No MeSH data available.


Indirect evolutionary rescue in eqn (1). An abrupt environmental change occurs when t = 50 as indicated by arrows (the predator mortality, m, changes from 0.2 to 0.4). Without prey evolution, the predator goes extinct (A), whereas when prey can evolve, the predator population increases after its initial decline (B). Adaptive evolution lowers prey defense (B), which stays constant in the case of no evolution (A). Black solid lines: predator abundance, gray dashed lines: prey abundance, and gray solid lines: prey defense trait. Parameter values are a = 0.3, G = k = b = 1, and Vx = 0 (A) or 0.01 (B). The predator and prey abundances and the prey trait reached an equilibrium before the environmental change with Vx > 0.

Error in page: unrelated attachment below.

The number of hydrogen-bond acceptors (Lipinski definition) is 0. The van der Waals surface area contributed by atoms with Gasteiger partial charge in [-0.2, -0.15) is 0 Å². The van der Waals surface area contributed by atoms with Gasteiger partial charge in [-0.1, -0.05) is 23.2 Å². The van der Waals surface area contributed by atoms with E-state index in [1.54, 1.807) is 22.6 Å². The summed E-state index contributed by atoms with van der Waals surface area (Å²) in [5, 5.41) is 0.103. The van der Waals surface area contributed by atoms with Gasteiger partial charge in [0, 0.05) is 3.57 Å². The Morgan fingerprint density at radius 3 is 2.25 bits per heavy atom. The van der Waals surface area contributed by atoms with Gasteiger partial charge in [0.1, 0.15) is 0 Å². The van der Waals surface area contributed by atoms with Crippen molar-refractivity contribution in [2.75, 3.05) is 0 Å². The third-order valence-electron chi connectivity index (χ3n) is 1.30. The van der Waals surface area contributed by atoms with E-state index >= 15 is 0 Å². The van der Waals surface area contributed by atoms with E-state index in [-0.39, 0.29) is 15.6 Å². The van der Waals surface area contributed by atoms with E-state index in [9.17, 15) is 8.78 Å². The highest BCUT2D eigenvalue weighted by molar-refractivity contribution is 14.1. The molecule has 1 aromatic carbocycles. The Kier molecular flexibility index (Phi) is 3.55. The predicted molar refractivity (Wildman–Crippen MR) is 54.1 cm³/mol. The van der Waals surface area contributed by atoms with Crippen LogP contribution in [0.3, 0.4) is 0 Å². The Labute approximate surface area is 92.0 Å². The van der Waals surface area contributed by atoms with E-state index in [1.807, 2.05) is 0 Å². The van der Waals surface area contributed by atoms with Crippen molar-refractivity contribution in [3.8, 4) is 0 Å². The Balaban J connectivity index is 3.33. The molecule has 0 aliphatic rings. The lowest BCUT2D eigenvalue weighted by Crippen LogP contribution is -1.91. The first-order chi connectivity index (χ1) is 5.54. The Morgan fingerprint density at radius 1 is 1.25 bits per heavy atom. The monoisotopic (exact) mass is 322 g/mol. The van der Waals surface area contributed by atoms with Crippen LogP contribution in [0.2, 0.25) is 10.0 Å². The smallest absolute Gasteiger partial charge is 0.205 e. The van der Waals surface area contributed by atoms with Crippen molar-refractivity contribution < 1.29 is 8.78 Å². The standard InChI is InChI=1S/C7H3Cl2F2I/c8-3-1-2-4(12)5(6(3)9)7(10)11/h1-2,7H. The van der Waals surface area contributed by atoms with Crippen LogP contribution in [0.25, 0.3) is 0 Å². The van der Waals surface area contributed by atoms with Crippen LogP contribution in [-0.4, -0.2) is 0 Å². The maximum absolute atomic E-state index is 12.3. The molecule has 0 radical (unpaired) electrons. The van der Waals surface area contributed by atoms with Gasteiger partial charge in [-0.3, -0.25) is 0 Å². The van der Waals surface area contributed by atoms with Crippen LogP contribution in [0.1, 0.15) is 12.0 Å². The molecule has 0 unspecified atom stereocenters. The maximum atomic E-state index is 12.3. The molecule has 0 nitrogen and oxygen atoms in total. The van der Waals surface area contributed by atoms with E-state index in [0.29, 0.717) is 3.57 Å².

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fig01: Indirect evolutionary rescue in eqn (1). An abrupt environmental change occurs when t = 50 as indicated by arrows (the predator mortality, m, changes from 0.2 to 0.4). Without prey evolution, the predator goes extinct (A), whereas when prey can evolve, the predator population increases after its initial decline (B). Adaptive evolution lowers prey defense (B), which stays constant in the case of no evolution (A). Black solid lines: predator abundance, gray dashed lines: prey abundance, and gray solid lines: prey defense trait. Parameter values are a = 0.3, G = k = b = 1, and Vx = 0 (A) or 0.01 (B). The predator and prey abundances and the prey trait reached an equilibrium before the environmental change with Vx > 0.